Isn't there a Microsoft case going on, whereby a judge in the US has ordered files from an Irish Datacenter?
Better to avoid a US company altogether. (If such a thing is practicable)
Project management as a service vendor Clarizen will open a European datacentre this summer as it seeks to assure customers here that the US government will not rifle through their Gantt charts whenever they feel like it. The San Mateo-based firm will partner with Equinix to serve European customers from an Amsterdam-based …
You must mean the case where Microsoft is fighting the US prosecutor that wants the data because the US court has no sovereign rights over the Ireland based subsidiary of Microsoft? Is that any different than YOUR courts thinking they have rights over US corporations?
While we are at it, why don't YOU avoid the Internet all together. There is enough false F.U.D in the world.
Common sense would mean that latency dictates the location of a datacenter. You wouldn't tolerate a 2,000 second ping would you? That's as much the reason as anything why they would locate it closer to the point of use.
Sets Euro customers' minds at rest? Is there really anyone who actually believes that?
No american company can ever be trusted again, no matter where they store their data. The patriot act and retarded judges who think the whole world is part of the us have made sure of that. It's over. Get used to it.
Like GCHQ with actually one lone oversight bod can be transparent? The Brits haven't needed a Patriot Act. The whole situation is fscked (perfect term). Before they had to work for a living gathering data to derive (useful) information. Now? Corporations are getting into the security theatre games joining the governments, local to international, while we pay and pay for some army to go through our undies and slip corporate espionage information to their "friends."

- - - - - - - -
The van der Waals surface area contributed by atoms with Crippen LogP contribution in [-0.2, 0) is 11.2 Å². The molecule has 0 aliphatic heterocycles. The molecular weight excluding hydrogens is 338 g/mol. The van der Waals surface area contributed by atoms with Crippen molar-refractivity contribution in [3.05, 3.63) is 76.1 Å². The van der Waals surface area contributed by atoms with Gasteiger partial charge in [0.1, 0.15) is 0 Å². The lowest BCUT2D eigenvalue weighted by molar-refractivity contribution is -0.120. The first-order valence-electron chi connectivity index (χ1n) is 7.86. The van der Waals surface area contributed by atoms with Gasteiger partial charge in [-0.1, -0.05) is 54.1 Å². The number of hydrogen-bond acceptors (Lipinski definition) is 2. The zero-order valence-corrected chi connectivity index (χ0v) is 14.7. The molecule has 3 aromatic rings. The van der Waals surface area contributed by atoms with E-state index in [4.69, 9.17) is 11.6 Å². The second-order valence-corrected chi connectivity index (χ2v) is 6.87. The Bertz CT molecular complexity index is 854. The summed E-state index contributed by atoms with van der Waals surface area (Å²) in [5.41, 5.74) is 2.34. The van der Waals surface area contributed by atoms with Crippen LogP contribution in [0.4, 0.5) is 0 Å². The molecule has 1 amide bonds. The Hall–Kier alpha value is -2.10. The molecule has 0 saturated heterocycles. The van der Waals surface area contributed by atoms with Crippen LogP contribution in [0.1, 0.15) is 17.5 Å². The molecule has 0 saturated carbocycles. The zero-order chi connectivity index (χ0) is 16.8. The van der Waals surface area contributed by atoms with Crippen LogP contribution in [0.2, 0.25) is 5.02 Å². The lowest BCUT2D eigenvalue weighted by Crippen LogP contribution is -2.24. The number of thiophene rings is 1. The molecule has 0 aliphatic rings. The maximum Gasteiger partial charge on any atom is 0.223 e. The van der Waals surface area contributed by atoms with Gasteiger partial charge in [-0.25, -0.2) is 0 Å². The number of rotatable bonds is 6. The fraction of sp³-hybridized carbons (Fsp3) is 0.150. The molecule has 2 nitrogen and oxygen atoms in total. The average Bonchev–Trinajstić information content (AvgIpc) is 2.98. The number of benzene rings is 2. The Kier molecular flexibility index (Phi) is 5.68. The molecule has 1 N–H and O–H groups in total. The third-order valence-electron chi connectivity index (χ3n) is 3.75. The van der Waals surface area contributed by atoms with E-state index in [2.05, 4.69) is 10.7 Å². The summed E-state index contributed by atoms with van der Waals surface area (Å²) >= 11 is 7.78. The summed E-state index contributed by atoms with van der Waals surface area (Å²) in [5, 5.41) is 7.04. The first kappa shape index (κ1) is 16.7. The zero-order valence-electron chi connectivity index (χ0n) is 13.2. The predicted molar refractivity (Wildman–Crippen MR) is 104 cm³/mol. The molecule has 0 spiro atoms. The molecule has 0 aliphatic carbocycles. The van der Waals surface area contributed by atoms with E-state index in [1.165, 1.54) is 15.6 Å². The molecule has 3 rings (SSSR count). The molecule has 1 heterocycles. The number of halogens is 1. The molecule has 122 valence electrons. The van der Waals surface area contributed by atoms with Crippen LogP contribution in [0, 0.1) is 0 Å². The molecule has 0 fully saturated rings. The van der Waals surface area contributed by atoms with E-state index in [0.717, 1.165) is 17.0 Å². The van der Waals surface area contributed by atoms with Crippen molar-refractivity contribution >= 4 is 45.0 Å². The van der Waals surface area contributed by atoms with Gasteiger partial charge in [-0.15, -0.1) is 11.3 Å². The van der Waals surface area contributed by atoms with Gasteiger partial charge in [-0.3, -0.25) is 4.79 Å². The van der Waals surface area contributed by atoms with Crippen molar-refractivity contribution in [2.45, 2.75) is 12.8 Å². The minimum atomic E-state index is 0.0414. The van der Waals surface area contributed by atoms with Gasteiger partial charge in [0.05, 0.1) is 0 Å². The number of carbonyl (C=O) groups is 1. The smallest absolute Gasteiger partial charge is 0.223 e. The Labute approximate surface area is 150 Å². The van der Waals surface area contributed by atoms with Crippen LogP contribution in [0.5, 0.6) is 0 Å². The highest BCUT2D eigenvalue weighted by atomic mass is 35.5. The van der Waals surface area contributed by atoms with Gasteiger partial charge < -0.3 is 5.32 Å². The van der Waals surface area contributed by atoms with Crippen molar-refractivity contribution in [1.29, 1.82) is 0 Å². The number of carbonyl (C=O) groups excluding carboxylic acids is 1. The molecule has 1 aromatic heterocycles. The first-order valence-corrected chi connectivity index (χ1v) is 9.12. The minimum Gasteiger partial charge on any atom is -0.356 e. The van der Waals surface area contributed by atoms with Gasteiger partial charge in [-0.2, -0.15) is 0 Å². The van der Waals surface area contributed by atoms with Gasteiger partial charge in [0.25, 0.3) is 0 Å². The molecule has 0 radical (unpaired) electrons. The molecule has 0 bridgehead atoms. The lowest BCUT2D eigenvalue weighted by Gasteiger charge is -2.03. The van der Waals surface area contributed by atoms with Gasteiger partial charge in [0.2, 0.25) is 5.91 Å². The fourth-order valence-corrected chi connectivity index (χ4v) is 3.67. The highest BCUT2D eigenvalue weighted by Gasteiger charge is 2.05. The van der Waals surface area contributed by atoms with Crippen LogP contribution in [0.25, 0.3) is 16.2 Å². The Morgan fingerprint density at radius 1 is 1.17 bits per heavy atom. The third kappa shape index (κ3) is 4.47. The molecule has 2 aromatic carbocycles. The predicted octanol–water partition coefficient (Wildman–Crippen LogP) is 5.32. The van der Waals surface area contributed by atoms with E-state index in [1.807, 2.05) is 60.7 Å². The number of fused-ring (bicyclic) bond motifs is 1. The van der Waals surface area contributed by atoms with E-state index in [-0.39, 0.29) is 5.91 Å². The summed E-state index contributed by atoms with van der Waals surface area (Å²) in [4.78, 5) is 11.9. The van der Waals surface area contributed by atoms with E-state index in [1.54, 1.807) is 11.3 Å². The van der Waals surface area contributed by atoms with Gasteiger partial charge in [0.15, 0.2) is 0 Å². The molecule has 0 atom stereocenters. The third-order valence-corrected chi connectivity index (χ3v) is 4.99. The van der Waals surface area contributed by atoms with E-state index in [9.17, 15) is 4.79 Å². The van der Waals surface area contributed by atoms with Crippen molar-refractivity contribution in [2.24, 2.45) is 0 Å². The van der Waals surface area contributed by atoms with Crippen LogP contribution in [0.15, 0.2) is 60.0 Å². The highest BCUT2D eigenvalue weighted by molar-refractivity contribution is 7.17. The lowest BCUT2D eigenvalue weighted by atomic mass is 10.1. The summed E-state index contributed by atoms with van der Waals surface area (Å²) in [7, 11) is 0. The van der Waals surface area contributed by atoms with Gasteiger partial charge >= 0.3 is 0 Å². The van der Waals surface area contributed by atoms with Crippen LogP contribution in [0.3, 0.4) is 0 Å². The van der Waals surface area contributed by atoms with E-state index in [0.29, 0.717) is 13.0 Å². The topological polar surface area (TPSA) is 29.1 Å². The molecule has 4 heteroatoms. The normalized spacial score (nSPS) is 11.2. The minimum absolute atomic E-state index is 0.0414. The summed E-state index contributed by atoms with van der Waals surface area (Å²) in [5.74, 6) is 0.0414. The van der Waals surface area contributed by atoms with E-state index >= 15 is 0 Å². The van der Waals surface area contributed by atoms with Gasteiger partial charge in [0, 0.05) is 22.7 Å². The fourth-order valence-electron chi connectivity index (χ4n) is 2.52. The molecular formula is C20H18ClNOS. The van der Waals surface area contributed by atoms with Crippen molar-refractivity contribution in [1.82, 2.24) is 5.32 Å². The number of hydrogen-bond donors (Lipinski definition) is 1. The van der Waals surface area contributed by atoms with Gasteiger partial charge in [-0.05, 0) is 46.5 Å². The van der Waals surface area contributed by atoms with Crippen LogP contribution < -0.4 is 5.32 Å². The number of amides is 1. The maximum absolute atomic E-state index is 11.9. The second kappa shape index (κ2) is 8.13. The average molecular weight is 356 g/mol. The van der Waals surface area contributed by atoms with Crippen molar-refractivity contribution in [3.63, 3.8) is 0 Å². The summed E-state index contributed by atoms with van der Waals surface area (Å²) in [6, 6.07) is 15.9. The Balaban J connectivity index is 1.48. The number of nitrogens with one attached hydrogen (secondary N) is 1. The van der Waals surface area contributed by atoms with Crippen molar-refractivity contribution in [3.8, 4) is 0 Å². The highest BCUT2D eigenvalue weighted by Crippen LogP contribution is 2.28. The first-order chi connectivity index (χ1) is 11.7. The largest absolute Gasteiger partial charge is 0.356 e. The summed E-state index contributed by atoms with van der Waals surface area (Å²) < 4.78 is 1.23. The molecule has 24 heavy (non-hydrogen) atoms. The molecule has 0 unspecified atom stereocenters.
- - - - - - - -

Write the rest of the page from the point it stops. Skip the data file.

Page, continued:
Apparently, barring some miracle cryptographic discovery, no way out. The sheer naked power to be had over others is simply too beguiling.
I fight the good fight, VPN's everywhere, tough encryption on most everything, forged anything whether it's useful or not, just to be a true pain in the ass. Not a thing to hide, they already know me extremely well. Nuclear security clearances require a thorough background check (like to birth, make sure I wasn't switched at birth). The reasons being I was weaned (almost literally) on Robert A. Heinlein, Berkeley libertarian Mom, and knowing as well as being flat out ordered that this shit is unconstitutional. </rant>
There's a point in there somewhere. Then again railing against this is a pointless wasted effort.
They would need to set up a subsidiary over which they only owned shares but had no executive control and which was guaranteed to not employ any USA citizens. Then: when the USA court comes sniffing the USA based company could show its requests and the two fingered replies that the European company was giving it.
Even then: I am not convinced that this scheme would be good enough.
“People here feel the the US government can access it [data held in the US] any given time,” said Novogrodski. “When it’s here, they feel they can’t.”
firstname.lastname@example.org password: BOB^H^H^H
Permission denied, please try again.
email@example.com password: NSA^H^H^H
Access comes with ABSOLUTELY NO WARRANTY, to the extent
permitted by applicable law within the jurisdiction you come from.
Last login: Thu Jun 25 14:16:40 2015 from nsa.gov
Please Type: sudo su for root access
root: ls -al
drwxr-xr-x 14 root root 4096 Jun 23 15:53 .
drwxr-xr-x 5 root root 4096 Jun 21 11:47 ..
drwxr-xr-x 4 root root 4096 Jun 11 11:36 .boring stuff
drwxr-xr-x 7 root root 4096 Jun 11 11:36 .highly sensitive stuff
root: cd .h TAB
That was a lot of what I took away from Snowden's revelations. If the data's held in the US, then the NSA just goes to the FISA court and gets a warrant for it in a day. If the data's held outside the US, then the NSA just uses one of their "tricks" to waltz into the servers without asking anyone. It's hard to say that data's much safer in Europe given all the hacking expertise they've got in there.
More news at eleven.
* Which is probably the case for all those corporate execs who know shit about IT but accept everything some snake tongued salesperson tells them and at the same time ignore the advice from their own IT departments. Sigh...
If you are so gullible that you don't know all electronic communications is monitored by all major countries then you need to educate yourself or live in ignorance. There is no God given right to privacy when you use electronic communications. It's all up for grabs. Your neighbor can monitor your electronic communications for about the cost of a hundred Euro.
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